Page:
I know I’ve said I don’t want to talk about the Camino trip so as not to jinx it. But it’s hard not to especially if some people are asking us if we can ‘drop by’ their side of Europe should the walk push through. (Yes, I’m talking about you, D and S of Cornwall ).
So Hubby and I got to thinking about what we’d do after (if ever) we finish our walk. After all, there’s no harm in visioning, right?
Since we’d be in the region anyway, one obvious option is to explore Galicia. Of course, by then I’m sure we won’t have the energy to do any exploring on foot anymore! So the most practical and least tiring way to go around would be to rent a car. I’ve been told that it’s easy to get a car through car rental so at least that solves our problem. Once we’ve secured our ride (preferably a mini or compact car to save on gas) Hubby and I would be able to enjoy the sights, sounds and tastes of Galicia ala Gwyneth Paltrow and Mario Batali.
It seems that there are so many things to do in this beautiful Spanish region. But given our limited time (3 days at the most), we would probably just do the following:
First, we can do a little wine tasting and tapas eating preferably in the Ribeira Sacra. Aside from its natural wonders and important historical landmarks, the region is also well-known for its wine and delicious food.
Another interesting place is Axeitos, Ribeira where we can go and see the prehistoric anta or megaliths. More popularly known as Dolmen de Axeitos, these are Spanish Portal Tombs dating back to 3600 to 4000BC.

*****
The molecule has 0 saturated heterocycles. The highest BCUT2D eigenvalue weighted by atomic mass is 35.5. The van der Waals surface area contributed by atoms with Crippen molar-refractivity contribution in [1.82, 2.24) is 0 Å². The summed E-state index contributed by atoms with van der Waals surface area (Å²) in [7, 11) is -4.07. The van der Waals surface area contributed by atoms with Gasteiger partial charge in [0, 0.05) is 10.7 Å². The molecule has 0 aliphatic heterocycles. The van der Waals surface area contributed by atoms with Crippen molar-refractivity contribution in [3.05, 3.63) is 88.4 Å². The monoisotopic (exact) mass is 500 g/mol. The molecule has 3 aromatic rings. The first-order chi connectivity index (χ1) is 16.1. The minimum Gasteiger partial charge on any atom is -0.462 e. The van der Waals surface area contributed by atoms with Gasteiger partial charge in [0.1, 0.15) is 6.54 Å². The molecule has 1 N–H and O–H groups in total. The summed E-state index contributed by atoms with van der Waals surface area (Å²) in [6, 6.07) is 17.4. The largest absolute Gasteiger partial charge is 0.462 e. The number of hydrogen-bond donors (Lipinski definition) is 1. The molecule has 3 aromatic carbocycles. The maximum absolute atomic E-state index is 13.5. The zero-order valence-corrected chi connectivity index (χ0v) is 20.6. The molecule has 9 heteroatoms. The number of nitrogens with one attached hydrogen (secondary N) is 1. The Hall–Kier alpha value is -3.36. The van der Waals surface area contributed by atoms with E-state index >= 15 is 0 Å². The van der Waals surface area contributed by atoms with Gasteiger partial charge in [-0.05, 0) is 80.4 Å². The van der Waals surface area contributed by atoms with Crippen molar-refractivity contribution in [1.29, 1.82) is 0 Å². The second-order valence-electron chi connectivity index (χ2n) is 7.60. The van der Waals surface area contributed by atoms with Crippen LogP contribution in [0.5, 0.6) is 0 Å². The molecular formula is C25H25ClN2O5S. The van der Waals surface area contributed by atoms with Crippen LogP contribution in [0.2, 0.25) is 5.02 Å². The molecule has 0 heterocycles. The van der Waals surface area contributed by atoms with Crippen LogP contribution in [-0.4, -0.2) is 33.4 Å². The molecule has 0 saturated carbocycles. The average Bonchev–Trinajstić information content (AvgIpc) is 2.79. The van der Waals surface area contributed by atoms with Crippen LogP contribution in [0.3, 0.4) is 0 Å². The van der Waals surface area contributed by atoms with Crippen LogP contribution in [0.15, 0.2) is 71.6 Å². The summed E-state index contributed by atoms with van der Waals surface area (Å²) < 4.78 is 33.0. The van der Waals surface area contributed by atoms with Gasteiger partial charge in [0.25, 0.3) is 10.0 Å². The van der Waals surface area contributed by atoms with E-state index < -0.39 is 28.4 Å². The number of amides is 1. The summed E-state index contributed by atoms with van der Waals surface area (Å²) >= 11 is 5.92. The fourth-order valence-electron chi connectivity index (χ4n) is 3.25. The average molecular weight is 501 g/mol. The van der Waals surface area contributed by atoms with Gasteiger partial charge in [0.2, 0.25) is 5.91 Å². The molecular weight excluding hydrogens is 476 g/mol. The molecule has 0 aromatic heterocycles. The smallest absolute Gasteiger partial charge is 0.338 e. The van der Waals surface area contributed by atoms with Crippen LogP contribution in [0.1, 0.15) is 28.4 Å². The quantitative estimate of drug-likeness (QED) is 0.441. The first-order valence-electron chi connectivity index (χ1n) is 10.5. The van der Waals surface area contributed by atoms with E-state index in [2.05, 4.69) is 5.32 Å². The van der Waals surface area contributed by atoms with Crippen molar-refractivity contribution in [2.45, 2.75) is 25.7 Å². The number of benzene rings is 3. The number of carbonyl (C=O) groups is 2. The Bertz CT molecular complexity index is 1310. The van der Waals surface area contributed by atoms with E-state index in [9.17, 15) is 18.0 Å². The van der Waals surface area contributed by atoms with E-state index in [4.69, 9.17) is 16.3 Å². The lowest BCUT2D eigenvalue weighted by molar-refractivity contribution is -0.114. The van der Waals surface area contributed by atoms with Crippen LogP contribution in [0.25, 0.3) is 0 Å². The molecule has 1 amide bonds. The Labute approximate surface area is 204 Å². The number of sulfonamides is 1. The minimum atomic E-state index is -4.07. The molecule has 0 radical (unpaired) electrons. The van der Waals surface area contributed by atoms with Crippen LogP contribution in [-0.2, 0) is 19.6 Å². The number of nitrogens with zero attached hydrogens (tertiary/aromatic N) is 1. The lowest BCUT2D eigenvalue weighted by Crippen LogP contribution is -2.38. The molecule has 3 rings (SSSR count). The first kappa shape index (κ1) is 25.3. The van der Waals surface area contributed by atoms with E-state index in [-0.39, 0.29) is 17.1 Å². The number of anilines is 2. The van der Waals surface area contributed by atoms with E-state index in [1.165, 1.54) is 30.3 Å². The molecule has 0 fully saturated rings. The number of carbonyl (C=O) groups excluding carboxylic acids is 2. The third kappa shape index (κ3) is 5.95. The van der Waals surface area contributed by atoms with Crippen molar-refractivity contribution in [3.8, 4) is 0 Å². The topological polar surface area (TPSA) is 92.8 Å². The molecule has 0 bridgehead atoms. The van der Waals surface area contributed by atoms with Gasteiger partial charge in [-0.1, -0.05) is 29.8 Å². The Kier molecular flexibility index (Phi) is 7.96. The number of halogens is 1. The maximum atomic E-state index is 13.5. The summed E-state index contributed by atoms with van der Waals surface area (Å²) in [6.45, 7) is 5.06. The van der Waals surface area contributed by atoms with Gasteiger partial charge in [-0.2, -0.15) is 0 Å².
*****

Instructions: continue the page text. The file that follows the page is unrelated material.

If we find ourselves in A Coruña (also known as Coruuna) in June, we can participate in the Bonfires of Saint John or Noite de San Xoan. The celebration dates as far back as the Celtic period and was later Christianized as St. John’s Day Eve. Hundreds of bonfires are set ablaze, lighting up the city like a gem in the night.
For our last stop, we can go see the Torre de Hércules, an ancient Roman lighthouse and a UNESCO World Heritage Monument. At 1,900 years old, it is the oldest lighthouse still in use today. There are a few myths that surround this lighthouse. And one of them involves the divine hero Hercules, after whom the lighthouse’s name was derived.
Through the millennia many mythical stories of its origin have been told. According to a myth that blends Celtic and Greco-Roman elements, the hero Hercules slew the giant tyrant Geryon after three days and three nights of continuous battle. Hercules then—in a Celtic gesture— buried the head of Geryon with his weapons and ordered that a city be built on the site. The lighthouse atop a skull and crossbones representing the buried head of Hercules’ slain enemy appears in the coat-of-arms of the city of Corunna. Source.
Once we’ve had our fill of Galicia, we can then cross over to Cornwall in the UK to see Hubby’s sister D, her husband S and our little god daughter T. But what to do in Cornwall? Well that’s for another post.;)
*All photos are from Wikimedia Commons.